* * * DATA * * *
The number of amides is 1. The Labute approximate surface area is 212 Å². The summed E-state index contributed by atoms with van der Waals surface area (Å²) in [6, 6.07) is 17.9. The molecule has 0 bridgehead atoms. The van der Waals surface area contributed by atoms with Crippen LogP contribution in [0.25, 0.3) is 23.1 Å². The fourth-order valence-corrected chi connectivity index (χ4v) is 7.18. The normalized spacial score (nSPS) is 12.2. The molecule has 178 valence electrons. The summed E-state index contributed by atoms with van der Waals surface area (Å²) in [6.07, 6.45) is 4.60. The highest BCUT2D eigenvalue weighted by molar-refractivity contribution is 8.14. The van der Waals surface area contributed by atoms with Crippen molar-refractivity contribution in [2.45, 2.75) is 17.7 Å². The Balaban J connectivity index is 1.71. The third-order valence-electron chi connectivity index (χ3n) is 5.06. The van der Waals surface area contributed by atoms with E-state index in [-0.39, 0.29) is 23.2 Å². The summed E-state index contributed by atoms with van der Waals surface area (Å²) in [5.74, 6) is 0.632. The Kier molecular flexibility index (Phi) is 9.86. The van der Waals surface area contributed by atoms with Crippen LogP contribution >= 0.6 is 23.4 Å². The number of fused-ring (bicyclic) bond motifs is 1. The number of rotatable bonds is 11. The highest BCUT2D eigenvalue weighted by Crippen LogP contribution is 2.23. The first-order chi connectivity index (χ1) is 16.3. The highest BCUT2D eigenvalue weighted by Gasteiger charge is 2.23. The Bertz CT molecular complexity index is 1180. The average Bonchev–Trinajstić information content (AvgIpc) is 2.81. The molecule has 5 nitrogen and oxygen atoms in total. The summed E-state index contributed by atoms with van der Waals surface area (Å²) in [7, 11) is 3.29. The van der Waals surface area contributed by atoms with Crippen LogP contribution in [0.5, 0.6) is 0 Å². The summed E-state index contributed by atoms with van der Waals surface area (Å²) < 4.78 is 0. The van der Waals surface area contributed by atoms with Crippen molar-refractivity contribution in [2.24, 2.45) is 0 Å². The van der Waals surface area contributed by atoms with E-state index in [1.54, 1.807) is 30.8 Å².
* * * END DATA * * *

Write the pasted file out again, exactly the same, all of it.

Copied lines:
The number of amides is 1. The Labute approximate surface area is 212 Å². The summed E-state index contributed by atoms with van der Waals surface area (Å²) in [6, 6.07) is 17.9. The molecule has 0 bridgehead atoms. The van der Waals surface area contributed by atoms with Crippen LogP contribution in [0.25, 0.3) is 23.1 Å². The fourth-order valence-corrected chi connectivity index (χ4v) is 7.18. The normalized spacial score (nSPS) is 12.2. The molecule has 178 valence electrons. The summed E-state index contributed by atoms with van der Waals surface area (Å²) in [6.07, 6.45) is 4.60. The highest BCUT2D eigenvalue weighted by molar-refractivity contribution is 8.14. The van der Waals surface area contributed by atoms with Crippen molar-refractivity contribution in [2.45, 2.75) is 17.7 Å². The Balaban J connectivity index is 1.71. The third-order valence-electron chi connectivity index (χ3n) is 5.06. The van der Waals surface area contributed by atoms with E-state index in [-0.39, 0.29) is 23.2 Å². The summed E-state index contributed by atoms with van der Waals surface area (Å²) in [5.74, 6) is 0.632. The Kier molecular flexibility index (Phi) is 9.86. The van der Waals surface area contributed by atoms with Crippen LogP contribution >= 0.6 is 23.4 Å². The number of fused-ring (bicyclic) bond motifs is 1. The number of rotatable bonds is 11. The highest BCUT2D eigenvalue weighted by Crippen LogP contribution is 2.23. The first-order chi connectivity index (χ1) is 16.3. The highest BCUT2D eigenvalue weighted by Gasteiger charge is 2.23. The Bertz CT molecular complexity index is 1180. The average Bonchev–Trinajstić information content (AvgIpc) is 2.81. The molecule has 5 nitrogen and oxygen atoms in total. The summed E-state index contributed by atoms with van der Waals surface area (Å²) in [7, 11) is 3.29. The van der Waals surface area contributed by atoms with Crippen LogP contribution in [0.5, 0.6) is 0 Å². The summed E-state index contributed by atoms with van der Waals surface area (Å²) < 4.78 is 0. The van der Waals surface area contributed by atoms with Crippen molar-refractivity contribution in [2.24, 2.45) is 0 Å². The van der Waals surface area contributed by atoms with E-state index in [1.54, 1.807) is 30.8 Å².